The Montgomery Canal
The Montgomery canal as it is known today runs for 38 miles from a junction with the Llangollen Canal near Ellesmere in Shropshire to Newtown in Montgomeryshire, now part of Powys.
Much of it is still closed to navigation after its official abandonment back in 1944, but it was one of the first canals to be considered for reopening by the emerging canal enthusiast movement in the 1960s and a long and dogged restoration campaign is slowly but steadily achieving results. Seven miles through six locks are now navigable from the junction with the Llangollen Canal (three of them added in 2003) and a further isolated 17 mile section is usable through Welshpool. See trip report along the Welshpool section.
The connected navigable section, although quite short, has much to offer the holiday cruiser. Historic interest is provided by the locks and the old warehouses at Rednal and Queens Head, and the inner man can be satisfied with the pub and restaurants at Queens Head and Maesbury. The whole route is quiet and rural, and because access to the canal is controlled by the lock keeper at Welsh Frankton there are only a limited number of boats on the length at any one time. What a delight! Sample it soon. Walkers already have access to the towpath all the way through to Newtown whilst volunteer working parties continue to work towards full restoration for boats as well. Click here for more restoration details.
Although now under one name the canal is historically an amalgam of three separate enterprises, further complicated with a number of arms and branches, and changing minds.
The Montgomery Canal proper is just the length that runs from Llanymynech to Garthmyl and dates from 1794. It was designed to connect with a side branch of the Ellesmere Canal that was at that time projected to run from Chester through Wrexham and Ruabon to the River Severn at Shrewsbury. However the speed of development of rival canals and, as ever, a shortage of money caused a pause of several years. That route was abandoned and the completed part at Welsh Frankton, by then connected to the Montgomery, had to wait a number of years before being connected to the rest of the system by a new route to Hurlestone near Nantwich in 1805. The unfinished ‘main’ line towards Shrewsbury then remained as a side arm, the Weston Lullingfield arm, whilst the Llanymynech ‘branch’ of the Ellesmere Canal became the through route to the Montgomery. OK so far?
At the other end the Montgomery had run out of money too and although originally projected to go to Newtown the canal was only finished as far as Garthmyl. Consequently a new canal company was formed in 1815 to finish the canal line the remaining seven miles right into Newtown, a section that subsequently became known, confusingly, as the Western Branch whilst the original bit with an arm to Guilsfield became the Eastern Branch. After a few years small scale but relatively successful trading the threat of the new-fangled railways loomed over the industry and in 1847 the whole lot became part of the Shropshire Union Railway and Canal Company, whose original intention was to convert a lot of it into railway lines.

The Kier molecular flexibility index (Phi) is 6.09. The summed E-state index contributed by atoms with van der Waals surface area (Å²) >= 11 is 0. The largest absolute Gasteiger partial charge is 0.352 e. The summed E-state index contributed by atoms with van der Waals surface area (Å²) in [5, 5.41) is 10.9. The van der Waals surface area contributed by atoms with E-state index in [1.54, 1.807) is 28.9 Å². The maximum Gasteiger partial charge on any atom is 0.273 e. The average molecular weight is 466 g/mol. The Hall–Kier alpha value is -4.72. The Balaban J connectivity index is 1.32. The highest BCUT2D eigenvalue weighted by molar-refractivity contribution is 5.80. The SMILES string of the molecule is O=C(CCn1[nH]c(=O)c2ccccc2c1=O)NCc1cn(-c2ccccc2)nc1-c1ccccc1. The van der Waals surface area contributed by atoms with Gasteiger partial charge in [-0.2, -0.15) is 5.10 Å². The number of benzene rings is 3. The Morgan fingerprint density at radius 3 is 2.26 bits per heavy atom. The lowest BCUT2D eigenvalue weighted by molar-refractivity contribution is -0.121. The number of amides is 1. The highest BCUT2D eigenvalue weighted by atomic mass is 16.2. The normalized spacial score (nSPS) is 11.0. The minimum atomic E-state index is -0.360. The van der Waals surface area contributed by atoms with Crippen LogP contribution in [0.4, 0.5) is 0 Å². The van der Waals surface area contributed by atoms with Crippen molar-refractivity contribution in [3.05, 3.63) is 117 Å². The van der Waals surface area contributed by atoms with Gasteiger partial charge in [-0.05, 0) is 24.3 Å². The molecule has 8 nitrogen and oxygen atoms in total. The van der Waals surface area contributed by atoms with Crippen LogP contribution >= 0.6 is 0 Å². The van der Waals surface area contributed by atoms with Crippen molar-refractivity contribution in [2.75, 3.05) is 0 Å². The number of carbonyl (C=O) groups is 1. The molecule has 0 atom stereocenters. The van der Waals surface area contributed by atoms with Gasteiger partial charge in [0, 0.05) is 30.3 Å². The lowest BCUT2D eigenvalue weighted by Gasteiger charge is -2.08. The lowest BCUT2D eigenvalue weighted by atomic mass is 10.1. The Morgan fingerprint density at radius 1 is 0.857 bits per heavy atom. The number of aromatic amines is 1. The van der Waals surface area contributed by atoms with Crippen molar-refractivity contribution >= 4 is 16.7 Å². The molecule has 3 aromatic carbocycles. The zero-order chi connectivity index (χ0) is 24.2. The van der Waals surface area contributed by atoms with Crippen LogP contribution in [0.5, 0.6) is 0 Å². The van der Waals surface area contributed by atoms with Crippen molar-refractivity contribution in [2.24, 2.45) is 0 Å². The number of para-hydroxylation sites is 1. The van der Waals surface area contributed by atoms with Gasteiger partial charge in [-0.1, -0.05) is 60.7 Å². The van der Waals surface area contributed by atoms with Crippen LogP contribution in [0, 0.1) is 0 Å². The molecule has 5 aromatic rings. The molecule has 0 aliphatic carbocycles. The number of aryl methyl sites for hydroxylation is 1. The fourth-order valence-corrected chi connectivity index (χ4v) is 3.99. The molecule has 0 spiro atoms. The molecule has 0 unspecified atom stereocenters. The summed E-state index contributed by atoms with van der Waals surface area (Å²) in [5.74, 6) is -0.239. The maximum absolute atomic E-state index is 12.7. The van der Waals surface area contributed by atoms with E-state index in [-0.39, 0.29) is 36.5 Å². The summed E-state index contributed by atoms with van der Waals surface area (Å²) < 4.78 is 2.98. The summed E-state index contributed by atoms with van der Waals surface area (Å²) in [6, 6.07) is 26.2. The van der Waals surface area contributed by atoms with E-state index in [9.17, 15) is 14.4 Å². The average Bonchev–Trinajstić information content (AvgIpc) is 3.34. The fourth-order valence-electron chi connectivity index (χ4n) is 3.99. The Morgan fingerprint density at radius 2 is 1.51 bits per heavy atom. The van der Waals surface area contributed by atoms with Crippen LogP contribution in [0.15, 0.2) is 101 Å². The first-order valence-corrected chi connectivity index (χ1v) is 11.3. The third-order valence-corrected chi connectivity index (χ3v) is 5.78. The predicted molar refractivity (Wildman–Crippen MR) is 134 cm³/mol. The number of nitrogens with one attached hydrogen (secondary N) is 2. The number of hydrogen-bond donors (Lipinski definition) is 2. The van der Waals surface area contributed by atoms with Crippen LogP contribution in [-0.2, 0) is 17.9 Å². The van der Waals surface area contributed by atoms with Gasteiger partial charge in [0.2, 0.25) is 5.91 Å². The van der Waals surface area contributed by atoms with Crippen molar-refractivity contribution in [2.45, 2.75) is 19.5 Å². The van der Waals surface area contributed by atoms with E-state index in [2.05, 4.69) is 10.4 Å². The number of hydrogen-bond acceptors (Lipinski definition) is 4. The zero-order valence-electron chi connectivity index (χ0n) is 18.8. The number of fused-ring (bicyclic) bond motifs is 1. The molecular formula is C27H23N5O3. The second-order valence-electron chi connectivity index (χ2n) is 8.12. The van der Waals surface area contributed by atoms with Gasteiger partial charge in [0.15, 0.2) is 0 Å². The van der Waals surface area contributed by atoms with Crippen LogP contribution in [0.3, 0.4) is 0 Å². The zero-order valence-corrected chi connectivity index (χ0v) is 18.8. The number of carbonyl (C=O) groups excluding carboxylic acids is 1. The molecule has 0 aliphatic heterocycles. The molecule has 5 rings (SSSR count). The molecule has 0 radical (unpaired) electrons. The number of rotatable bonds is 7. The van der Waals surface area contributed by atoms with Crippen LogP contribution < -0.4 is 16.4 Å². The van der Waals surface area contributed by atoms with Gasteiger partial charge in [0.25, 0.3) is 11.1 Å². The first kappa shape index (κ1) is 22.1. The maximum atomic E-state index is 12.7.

Subsequent swift takeovers however found the ownership of the SUR&CC transferred to the London and North Western Railway who then found themselves with a canal network probing deep into the territory of their main railway rival, the Great Western. It seems to have suited them to keep an efficient canal operation running almost to spite the GWR. Under the LNWR and their successor, the LMS, the Montgomery Canal in all its parts continued to operate throughout the nineteenth century.
Traffic on the canal was mainly local and self contained, much of it centred on the limestone quarries and limekilns at Pant and Llanymynech with coal coming onto the canal from local pits on the Llangollen Canal. A significant traffic was developed by the SU company bringing imported grain in to Maesbury Mill from Ellesmere Port whilst general cargo of all sorts was carried by the company, some of it in their famous ‘fly’ boats which operated as a regular timed ‘next-day’ delivery service until 1920. Some of the small warehouses for this traffic still remain in existence, whilst the tiny half timbered on at Rednal still has pull-out stop and go boards that told the fly boat captain whether there was a collection to be made that day.
The same building also operated for a while as an interchange station for passengers and luggage transferring from express canal ‘packet’ boats to the railway. By the early twentieth century traffic was slight and the canal was really only viable as a feeder to the main SU system. Thus, when a major breach happened below Welsh Frankton locks in 1936 the decision was taken to abandon the canal. Official closure to navigation was finally ratified by Act of Parliament in 1944. Only twenty years later the battle began to reopen it again.
The beauty and remoteness of much of the ‘Monty’ has led to some extraordinary problems for the restoration group. So well did the derelict canal revert to nature that much of it has become a haven for several rare plants and animals and some sections have been designated as S.S.S.I. – Sights of Special Scientific Importance. This may be good news for nature but it has made extra difficulties for the restoration movement. They have now to create and preserve a delicate balance between the needs of a navigation built for boats with the important, though accidental, ecology that developed in the derelict canal.
The compromise that is being forged is likely to be an important fingerpost for many other canal restorations in the future.